Scaling and root planing is the most common and conservative form of treatment for periodontal (gum) disease.
Scaling is the removal of tartar and plaque attached to the surfaces of your teeth. The process especially targets the area below the gum line, along the root.
Plaque is a sticky substance, full of bacteria, that forms on teeth. When plaque hardens over time, it is called calculus, or tartar. Plaque is more likely to stick to rough surfaces. For this reason, the root surface is made smooth in a process called root planing. Root planing removes any remaining calculus and smooths irregular areas of the root surface.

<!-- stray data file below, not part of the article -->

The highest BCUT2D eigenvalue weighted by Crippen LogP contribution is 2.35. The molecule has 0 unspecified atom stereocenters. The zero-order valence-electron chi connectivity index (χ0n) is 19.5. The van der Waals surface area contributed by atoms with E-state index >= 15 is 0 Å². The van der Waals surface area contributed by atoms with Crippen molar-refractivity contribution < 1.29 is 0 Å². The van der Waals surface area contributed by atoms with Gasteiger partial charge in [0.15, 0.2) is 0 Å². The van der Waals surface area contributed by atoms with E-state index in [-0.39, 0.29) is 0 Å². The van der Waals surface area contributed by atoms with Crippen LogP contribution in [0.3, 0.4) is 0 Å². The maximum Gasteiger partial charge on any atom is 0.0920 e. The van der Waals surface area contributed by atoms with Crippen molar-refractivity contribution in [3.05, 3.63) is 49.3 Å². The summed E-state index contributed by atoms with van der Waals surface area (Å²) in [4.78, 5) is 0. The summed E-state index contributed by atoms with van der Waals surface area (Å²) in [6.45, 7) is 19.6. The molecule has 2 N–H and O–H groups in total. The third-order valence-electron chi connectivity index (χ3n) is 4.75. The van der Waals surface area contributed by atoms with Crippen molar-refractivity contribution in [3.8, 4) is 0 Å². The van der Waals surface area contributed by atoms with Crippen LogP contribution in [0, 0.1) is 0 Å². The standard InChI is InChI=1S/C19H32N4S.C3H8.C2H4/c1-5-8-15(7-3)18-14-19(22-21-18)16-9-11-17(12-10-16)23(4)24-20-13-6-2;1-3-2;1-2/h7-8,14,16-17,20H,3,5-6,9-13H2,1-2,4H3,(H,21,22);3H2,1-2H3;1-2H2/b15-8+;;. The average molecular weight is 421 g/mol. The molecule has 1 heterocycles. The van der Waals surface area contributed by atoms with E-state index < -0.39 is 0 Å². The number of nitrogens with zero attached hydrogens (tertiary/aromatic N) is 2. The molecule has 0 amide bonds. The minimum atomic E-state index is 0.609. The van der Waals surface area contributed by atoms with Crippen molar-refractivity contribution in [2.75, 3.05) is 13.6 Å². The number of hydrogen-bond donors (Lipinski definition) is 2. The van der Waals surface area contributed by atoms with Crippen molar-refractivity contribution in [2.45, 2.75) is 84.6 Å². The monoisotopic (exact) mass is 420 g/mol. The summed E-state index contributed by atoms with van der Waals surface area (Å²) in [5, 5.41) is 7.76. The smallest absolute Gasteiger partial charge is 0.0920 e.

For some patients, scaling and root planing can cause discomfort. A local anesthetic may be used to numb the portion of your mouth that is being worked on. For two to three days after the treatment, you may have some soreness and be sensitive to hot and cold temperatures. Over-the-counter pain relievers can help.